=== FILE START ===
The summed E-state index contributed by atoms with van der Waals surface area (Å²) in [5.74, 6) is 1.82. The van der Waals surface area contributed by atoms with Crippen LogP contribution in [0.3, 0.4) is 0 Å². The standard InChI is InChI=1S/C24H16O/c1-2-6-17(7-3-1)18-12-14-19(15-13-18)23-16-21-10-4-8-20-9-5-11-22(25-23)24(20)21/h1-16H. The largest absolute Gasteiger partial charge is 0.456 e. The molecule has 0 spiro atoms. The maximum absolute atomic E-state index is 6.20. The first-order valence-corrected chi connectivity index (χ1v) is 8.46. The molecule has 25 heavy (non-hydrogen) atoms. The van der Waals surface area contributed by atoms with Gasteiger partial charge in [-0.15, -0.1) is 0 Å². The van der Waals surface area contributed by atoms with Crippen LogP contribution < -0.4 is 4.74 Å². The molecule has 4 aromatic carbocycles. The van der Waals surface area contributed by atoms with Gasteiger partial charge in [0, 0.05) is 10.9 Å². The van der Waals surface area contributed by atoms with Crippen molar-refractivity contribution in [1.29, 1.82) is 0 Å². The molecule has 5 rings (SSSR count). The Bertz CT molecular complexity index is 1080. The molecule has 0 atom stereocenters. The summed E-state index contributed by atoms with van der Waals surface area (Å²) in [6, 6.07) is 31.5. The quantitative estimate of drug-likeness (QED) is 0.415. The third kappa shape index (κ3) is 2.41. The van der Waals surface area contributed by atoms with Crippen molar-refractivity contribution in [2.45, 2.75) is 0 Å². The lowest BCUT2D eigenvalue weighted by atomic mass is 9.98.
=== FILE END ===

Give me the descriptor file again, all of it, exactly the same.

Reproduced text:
The summed E-state index contributed by atoms with van der Waals surface area (Å²) in [5.74, 6) is 1.82. The van der Waals surface area contributed by atoms with Crippen LogP contribution in [0.3, 0.4) is 0 Å². The standard InChI is InChI=1S/C24H16O/c1-2-6-17(7-3-1)18-12-14-19(15-13-18)23-16-21-10-4-8-20-9-5-11-22(25-23)24(20)21/h1-16H. The largest absolute Gasteiger partial charge is 0.456 e. The molecule has 0 spiro atoms. The maximum absolute atomic E-state index is 6.20. The first-order valence-corrected chi connectivity index (χ1v) is 8.46. The molecule has 25 heavy (non-hydrogen) atoms. The van der Waals surface area contributed by atoms with Gasteiger partial charge in [-0.15, -0.1) is 0 Å². The van der Waals surface area contributed by atoms with Crippen LogP contribution < -0.4 is 4.74 Å². The molecule has 4 aromatic carbocycles. The van der Waals surface area contributed by atoms with Gasteiger partial charge in [0, 0.05) is 10.9 Å². The van der Waals surface area contributed by atoms with Crippen molar-refractivity contribution in [1.29, 1.82) is 0 Å². The molecule has 5 rings (SSSR count). The Bertz CT molecular complexity index is 1080. The molecule has 0 atom stereocenters. The summed E-state index contributed by atoms with van der Waals surface area (Å²) in [6, 6.07) is 31.5. The quantitative estimate of drug-likeness (QED) is 0.415. The third kappa shape index (κ3) is 2.41. The van der Waals surface area contributed by atoms with Crippen molar-refractivity contribution in [2.45, 2.75) is 0 Å². The lowest BCUT2D eigenvalue weighted by atomic mass is 9.98.